Tag Archives: Fabric

Fabric district – trip

15 Aug

Fabric district’s past was directly influenced by the Bege RIver. Until 1907, through Fabric was flowing not one Bega – but several. Several old, natural river branches were left here intentionally not canalized, and also a few additional canals was to set going the small industry that began to emerge here in the eighteenth century, especially the dozens of mills. In 1907-19010, the channels were leveled, some becoming streets – on the neighborhood map one can see that the Fabric has a far more disordered street structure than the other neighborhoods; therefore the  explanation lies in the former branches of the river Bega.

We start at Decebal Brige – (1909-1910, Engineer Mihailich Gyözö, architect Krössy Albert K.) originally called the “park street brige”. Being built in the authentic Secession style, this is the most elegant and well preserved bridge in Timisoara. Because of its reinforced concrete building, with one opening, it was considered an innovative technical achievment at European level.

Close by there are the Neptun Baths (initially Hungaria Baths, 1912-1914), a beautiful head of perspective for those coming from the bridge. the building was built by the famous architect Szekely.

On this right is the oldest park in the city – the People’s Park and Regina Maria Park. The entrance is under a gate built in the same style as the bridge, even the park’s fence matching this  Secession ensemble. In the park is also the former Apollo Cinema, which was recently modified, preserving however the facade from the middle of the 20th century.

Near the Neptun Baths there is  Szekely Palace, built by the architect for his mother – surprisingly he left out here many of his favorite forms, so that the building falls well into the “Viennese Secession” – much more reserved in decorations and more geometric.

At no. 2 there is Karl Kunz Palace (1902-1903). Although the  lion and the female sculptures that used to ornate the the house’s corner have disappeared, it still preserves some some beautiful women heads.

At Haymann Palace we can see the female figures and the golden lyres on the 2nd floor.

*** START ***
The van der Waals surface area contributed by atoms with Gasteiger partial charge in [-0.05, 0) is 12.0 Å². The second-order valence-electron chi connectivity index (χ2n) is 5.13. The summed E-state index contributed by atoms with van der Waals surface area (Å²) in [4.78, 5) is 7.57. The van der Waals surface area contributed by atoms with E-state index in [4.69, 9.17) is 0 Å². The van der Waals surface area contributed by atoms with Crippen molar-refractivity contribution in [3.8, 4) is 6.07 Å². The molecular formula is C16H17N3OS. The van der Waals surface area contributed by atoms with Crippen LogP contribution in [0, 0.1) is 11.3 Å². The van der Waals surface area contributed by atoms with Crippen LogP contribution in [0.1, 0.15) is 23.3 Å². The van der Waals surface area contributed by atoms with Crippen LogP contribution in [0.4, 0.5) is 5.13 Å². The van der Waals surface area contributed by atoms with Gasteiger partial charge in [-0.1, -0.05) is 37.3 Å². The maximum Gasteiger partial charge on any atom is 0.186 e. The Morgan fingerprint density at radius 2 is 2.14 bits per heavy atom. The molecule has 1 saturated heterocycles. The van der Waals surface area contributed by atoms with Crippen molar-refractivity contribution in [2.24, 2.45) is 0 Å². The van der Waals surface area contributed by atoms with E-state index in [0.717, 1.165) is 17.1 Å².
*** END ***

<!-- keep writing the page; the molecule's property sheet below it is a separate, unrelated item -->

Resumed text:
In contrast, at Anheuer Palace the style is rather “outdated” having Neo-Baroque elements.

The most ornate is however Miksa Steiner Palace, on the upper floors you can even you can see a boat’s bow  and stern.

At no. 11A we find the Archduke’s House, which was the first house having two floors to be built in Fabric.

At the end of the park, in a small square in the right, the Synagogue in Fabric is seen. It was built beteween 1897 and 1899 ( architect Lipot Baumhorn, builder Josef Kermer ) in Secession stylewith Moorish, neo-Gothic and neo-Roman elements.

On the right we soon eneter the Romanilor Square with Millennium Church. The monumental Church was built to celebrate 1000 years of Hungarian settlement in the Pannonia Plain, between 1896 and 1901 by architect Ludwig von Ybl. The style is eclectic-historicist, with neo-Gothic and neo-Roman elements. The towes on the facade measure 65 meters. The stained glass windows are special, the altar paintingis signed by Vastagh György and organ is created by the famous Timisoara workshop Wegenstein.

Close by, there is Stefania Palace, recognizable because of corner tower, on which there is a halberdier in armor. The building is very elegant, on the facade facing the boulevard one seeing representations of bears and gorillas, reasonnfor which it was know as “house with monkey”. It was built by the City Hall between 1909 and 1910 ( architekt Szekely L.) as a tenement house.

Next placeis Fabric’s district current center: Train Square, which was designed and approved as the “main square in Fabric” by imperial military engineers around 1740.  Although it was far from its today appearance: apart from the church “in the square” there were only houses similar to those from the countryside, with narrow frontons and gardens between them. It is also  a very picturesque ensemble. Over time it was very economical area, dominated by craft guilds. Although in the Fabric district it was initially sought to seperate in space on religious and ethic criteria, in the nineteenth century here lived Romanans, Germans, Serbians, Hebrews and Hungarians alike.

The square’s most important element is the Serbian Church dedicated to St. George. Built between 1745 and 1755 as a modest Baroque church, in 1890 the tower had to be raised in order to keep pace with other buildings in the Square.

Linked to the church is the obelisk, which was focus of the feast of Epiphany. The tallest building on the left front of the front of the market is Mercur Palace (1908-1909) or “House with Mercur“because of the Roman commerce god representation on the corner of the building.

From Traian Square we go right on Stefan cel Mare St. On both sides there larger or smaller buildings in the 1900s architecture style. A modern appearance is the new headquarters of Electrica Banat S.A. at the intersection with Pestalozzi St. Across the street there is the building complex of the brewery.

By Anna Śmierzchalska and  Klaudia Skibińska

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